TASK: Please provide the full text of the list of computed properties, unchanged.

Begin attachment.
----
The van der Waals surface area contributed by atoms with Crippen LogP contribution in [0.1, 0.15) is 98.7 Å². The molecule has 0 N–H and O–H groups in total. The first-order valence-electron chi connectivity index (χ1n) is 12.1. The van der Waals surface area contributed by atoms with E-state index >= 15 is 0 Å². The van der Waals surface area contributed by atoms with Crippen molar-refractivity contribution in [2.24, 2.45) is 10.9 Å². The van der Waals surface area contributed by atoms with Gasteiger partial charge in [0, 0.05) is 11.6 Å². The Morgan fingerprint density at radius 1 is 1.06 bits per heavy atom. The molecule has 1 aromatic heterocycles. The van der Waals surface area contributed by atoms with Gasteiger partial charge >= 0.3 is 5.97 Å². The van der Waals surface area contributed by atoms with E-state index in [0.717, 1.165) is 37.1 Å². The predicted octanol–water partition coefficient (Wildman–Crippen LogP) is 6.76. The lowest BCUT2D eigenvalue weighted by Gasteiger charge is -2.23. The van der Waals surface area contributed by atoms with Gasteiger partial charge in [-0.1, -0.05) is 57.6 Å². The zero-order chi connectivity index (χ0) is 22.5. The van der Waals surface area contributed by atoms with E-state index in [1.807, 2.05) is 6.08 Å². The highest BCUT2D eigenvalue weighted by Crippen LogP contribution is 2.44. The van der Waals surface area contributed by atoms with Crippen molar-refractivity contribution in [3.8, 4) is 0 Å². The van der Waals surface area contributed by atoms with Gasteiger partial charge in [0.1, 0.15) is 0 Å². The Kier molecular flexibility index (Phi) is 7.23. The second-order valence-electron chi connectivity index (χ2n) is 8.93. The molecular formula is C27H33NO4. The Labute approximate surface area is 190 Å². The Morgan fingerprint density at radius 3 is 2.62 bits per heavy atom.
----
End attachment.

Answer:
The van der Waals surface area contributed by atoms with Crippen LogP contribution in [0.1, 0.15) is 98.7 Å². The molecule has 0 N–H and O–H groups in total. The first-order valence-electron chi connectivity index (χ1n) is 12.1. The van der Waals surface area contributed by atoms with E-state index >= 15 is 0 Å². The van der Waals surface area contributed by atoms with Crippen molar-refractivity contribution in [2.24, 2.45) is 10.9 Å². The van der Waals surface area contributed by atoms with Gasteiger partial charge in [0, 0.05) is 11.6 Å². The Morgan fingerprint density at radius 1 is 1.06 bits per heavy atom. The molecule has 1 aromatic heterocycles. The van der Waals surface area contributed by atoms with Gasteiger partial charge >= 0.3 is 5.97 Å². The van der Waals surface area contributed by atoms with E-state index in [0.717, 1.165) is 37.1 Å². The predicted octanol–water partition coefficient (Wildman–Crippen LogP) is 6.76. The lowest BCUT2D eigenvalue weighted by Gasteiger charge is -2.23. The van der Waals surface area contributed by atoms with Gasteiger partial charge in [-0.1, -0.05) is 57.6 Å². The zero-order chi connectivity index (χ0) is 22.5. The van der Waals surface area contributed by atoms with E-state index in [1.807, 2.05) is 6.08 Å². The highest BCUT2D eigenvalue weighted by Crippen LogP contribution is 2.44. The van der Waals surface area contributed by atoms with Crippen molar-refractivity contribution in [3.8, 4) is 0 Å². The van der Waals surface area contributed by atoms with Gasteiger partial charge in [0.1, 0.15) is 0 Å². The Kier molecular flexibility index (Phi) is 7.23. The second-order valence-electron chi connectivity index (χ2n) is 8.93. The molecular formula is C27H33NO4. The Labute approximate surface area is 190 Å². The Morgan fingerprint density at radius 3 is 2.62 bits per heavy atom.